3 Simple Presentation Tips for Leaders

While there are hundreds of definitions of leadership, most would agree that one of the important characteristics of a great leader is the ability to inspire others to change.

Unfortunately, some leaders seem to lose sight of that objective when they have the opportunity to speak to an audience. Here’s some simple yet impactful presentation skills advice from frequent Great Leadership guest blogger Paul Thornton that will help a leader inspire their audience to take action.

Keep It Simple
By Paul B. Thornton

Some leaders miss the mark when presenting their message for the following reasons:

1. Providing too much detail.
Big ideas are buried in the presentation. Effective leaders make their big ideas stand out. They remove the clutter. They eliminate the things of little value to their message. Impactful speakers make their message concise—as long as necessary, as short as possible.

Suzanne Bates, author of Speak Like a CEO, Secrets for Commanding Attention and Getting Results (McGraw Hill 2005) states, “Every speech, presentation, or communication needs one big idea. Without big ideas, you’re just another speaker. A big idea has a life of its own.” Suzanne makes the point that a big idea doesn’t require a two-hour speech. It’s big because of its power to change and transform people and organizations.

What’s your big idea?

2. Not identifying actionable steps for people to take.
The best leaders describe one or more actionable steps people can take. If people are left with no specific actions to take, guess what, they keep doing what they have always done. It’s business as usual.

It’s said that Abraham Lincoln often slipped out of the White House on Wednesday evenings to listen to the sermons of Dr. Finnes Gurley at New York Avenue Presbyterian Church. After one sermon, an aide asked President Lincoln for his evaluation of the sermon. The President thoughtfully replied, “The content was excellent; he delivered with elegance; he obviously put work into the message.” “Then you thought it was an excellent sermon?” questioned the aide. “No,” Lincoln answered. “Dr. Gurley forgot the most important ingredient. He forgot to ask us to do something great.”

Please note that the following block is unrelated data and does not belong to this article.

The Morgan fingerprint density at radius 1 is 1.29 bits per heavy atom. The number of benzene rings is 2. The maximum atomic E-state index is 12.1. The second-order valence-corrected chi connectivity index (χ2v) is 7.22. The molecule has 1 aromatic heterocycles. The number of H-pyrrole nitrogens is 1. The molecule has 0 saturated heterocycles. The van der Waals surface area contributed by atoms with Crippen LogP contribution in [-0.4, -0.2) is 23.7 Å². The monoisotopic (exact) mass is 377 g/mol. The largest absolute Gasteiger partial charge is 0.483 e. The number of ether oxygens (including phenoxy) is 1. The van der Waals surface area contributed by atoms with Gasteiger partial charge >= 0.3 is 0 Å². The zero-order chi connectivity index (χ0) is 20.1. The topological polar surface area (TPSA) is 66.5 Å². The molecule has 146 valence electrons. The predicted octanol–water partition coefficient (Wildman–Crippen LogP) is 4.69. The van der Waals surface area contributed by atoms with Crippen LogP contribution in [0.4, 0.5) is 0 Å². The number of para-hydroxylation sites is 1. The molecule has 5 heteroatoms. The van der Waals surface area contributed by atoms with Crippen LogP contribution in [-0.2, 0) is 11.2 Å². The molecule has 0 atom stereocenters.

What actions do you want the audience to take?

3. Not convincing people to take action.
Impactful leaders make the sale. They present the facts, arguments, and emotional appeals that convince people to take action. They explain what’s in it for the audience and why it’s important to take action now. In some cases the leader needs to explain the negative consequences of not taking action. The most effective presenters deliver their message with great passion and conviction which helps seal the deal.

Have you convinced the audience?

The challenge for all leaders is to:

 Make their big ideas crystal clear

 Identify actionable steps

 Convince people it’s the right thing to do

About the author:
Paul B. Thornton is an author, speaker, and trainer. He teaches management and leadership courses at several colleges. His latest book, Leadership – Off the Wall, highlights the guiding principles some well-known CEOs and presidents keep on their desks or post on their office walls.